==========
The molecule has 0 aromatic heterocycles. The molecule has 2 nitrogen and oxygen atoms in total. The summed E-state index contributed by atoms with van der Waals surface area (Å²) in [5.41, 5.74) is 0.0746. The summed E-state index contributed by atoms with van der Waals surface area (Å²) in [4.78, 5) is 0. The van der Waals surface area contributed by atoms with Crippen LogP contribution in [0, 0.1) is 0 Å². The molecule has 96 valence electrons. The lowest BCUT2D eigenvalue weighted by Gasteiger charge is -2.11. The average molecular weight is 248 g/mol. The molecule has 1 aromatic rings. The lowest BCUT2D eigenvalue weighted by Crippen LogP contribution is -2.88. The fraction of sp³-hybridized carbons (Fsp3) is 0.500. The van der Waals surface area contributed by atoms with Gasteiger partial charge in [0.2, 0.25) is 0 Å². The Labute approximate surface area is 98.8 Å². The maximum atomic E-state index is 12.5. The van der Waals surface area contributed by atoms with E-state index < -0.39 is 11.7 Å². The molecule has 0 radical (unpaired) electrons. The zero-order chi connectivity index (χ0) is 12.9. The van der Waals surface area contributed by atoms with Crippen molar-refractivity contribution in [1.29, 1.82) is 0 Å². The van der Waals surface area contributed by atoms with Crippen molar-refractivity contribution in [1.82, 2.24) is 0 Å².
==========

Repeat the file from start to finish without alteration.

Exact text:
The molecule has 0 aromatic heterocycles. The molecule has 2 nitrogen and oxygen atoms in total. The summed E-state index contributed by atoms with van der Waals surface area (Å²) in [5.41, 5.74) is 0.0746. The summed E-state index contributed by atoms with van der Waals surface area (Å²) in [4.78, 5) is 0. The van der Waals surface area contributed by atoms with Crippen LogP contribution in [0, 0.1) is 0 Å². The molecule has 96 valence electrons. The lowest BCUT2D eigenvalue weighted by Gasteiger charge is -2.11. The average molecular weight is 248 g/mol. The molecule has 1 aromatic rings. The lowest BCUT2D eigenvalue weighted by Crippen LogP contribution is -2.88. The fraction of sp³-hybridized carbons (Fsp3) is 0.500. The van der Waals surface area contributed by atoms with Gasteiger partial charge in [0.2, 0.25) is 0 Å². The Labute approximate surface area is 98.8 Å². The maximum atomic E-state index is 12.5. The van der Waals surface area contributed by atoms with E-state index < -0.39 is 11.7 Å². The molecule has 0 radical (unpaired) electrons. The zero-order chi connectivity index (χ0) is 12.9. The van der Waals surface area contributed by atoms with Crippen molar-refractivity contribution in [1.29, 1.82) is 0 Å². The van der Waals surface area contributed by atoms with Crippen molar-refractivity contribution in [1.82, 2.24) is 0 Å².